Irish-German Inheritance Case

A widower from Ireland was the sole heir and executor to his late wife’s Irish Will but experienced difficulties with the German Land Registry to transfer property in Germany from his late wife’s name to his.

The facts of the case were:

His late wife was the owner of property in both Ireland and Germany. She had left a ‘Last Will and Testament’ which had been professionally prepared by her Irish solicitor and signed in the presence of two witnesses. The Probate Court in Ireland had accepted the validity of the Will and had granted probate.  The Grant of Probate in Ireland was accepted by the Irish banks and the Land Registry in Ireland to transfer assets in Ireland to him.

However, the Will had not made any provision for any property abroad.  Initially, the widower thought that he may be able to acquire ownership of the German property in his name by simply sending the original copy of the Will and the Irish Grant of Probate to the German Land Registry (‘Grundbuchamt’).  However this was rejected.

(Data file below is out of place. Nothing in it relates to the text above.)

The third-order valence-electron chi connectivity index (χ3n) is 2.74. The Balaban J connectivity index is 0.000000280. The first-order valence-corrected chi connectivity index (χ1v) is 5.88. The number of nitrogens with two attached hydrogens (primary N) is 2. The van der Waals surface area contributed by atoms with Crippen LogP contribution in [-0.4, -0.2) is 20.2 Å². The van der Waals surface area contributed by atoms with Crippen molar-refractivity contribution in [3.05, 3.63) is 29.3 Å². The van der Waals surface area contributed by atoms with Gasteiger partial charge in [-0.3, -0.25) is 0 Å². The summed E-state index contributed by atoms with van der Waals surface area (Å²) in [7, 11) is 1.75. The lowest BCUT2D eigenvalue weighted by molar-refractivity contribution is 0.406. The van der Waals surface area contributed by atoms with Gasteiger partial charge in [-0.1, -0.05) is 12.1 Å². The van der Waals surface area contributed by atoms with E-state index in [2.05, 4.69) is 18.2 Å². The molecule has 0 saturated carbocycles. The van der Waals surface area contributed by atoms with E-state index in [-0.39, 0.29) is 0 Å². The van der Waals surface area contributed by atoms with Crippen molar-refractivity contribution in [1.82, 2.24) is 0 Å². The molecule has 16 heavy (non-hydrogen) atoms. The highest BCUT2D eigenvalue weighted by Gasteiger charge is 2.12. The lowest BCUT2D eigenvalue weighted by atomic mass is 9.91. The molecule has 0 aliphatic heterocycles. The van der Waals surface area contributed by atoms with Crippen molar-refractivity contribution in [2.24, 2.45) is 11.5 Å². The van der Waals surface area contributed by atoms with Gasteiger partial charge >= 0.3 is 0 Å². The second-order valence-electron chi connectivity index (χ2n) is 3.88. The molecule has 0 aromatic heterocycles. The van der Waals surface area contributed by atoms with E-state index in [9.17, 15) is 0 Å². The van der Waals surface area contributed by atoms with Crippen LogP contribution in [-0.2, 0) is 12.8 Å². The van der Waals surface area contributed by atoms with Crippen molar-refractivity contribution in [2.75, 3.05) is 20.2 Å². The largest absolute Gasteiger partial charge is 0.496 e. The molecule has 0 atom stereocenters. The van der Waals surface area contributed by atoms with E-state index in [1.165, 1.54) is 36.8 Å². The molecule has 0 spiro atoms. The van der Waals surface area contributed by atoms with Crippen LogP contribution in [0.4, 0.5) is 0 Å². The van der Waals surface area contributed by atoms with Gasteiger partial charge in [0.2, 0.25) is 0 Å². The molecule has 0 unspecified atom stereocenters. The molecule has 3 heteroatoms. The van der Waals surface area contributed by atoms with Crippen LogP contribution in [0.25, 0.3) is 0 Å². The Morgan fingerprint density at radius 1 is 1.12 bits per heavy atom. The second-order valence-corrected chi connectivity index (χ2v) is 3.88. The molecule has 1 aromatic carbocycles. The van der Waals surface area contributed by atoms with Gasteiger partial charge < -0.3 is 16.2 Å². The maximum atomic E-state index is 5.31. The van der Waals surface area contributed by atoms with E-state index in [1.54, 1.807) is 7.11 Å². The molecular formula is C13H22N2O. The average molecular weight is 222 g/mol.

An Irish lawyer might say:  There seems to be an issue; since Irish Succession Law governs -from the Irish point of view- real-estate property in Ireland, but not abroad?  

However, the German approach is different:  Like almost all other Member States of the European Union, Germany has accepted that its succession/probate law is influenced by the EU Succession Regulation (‘Regulation (EU) 650/2012 on jurisdiction, applicable law, recognition and enforcement of authentic instruments in matters of succession and on the creation of a European Certificate of Succession’).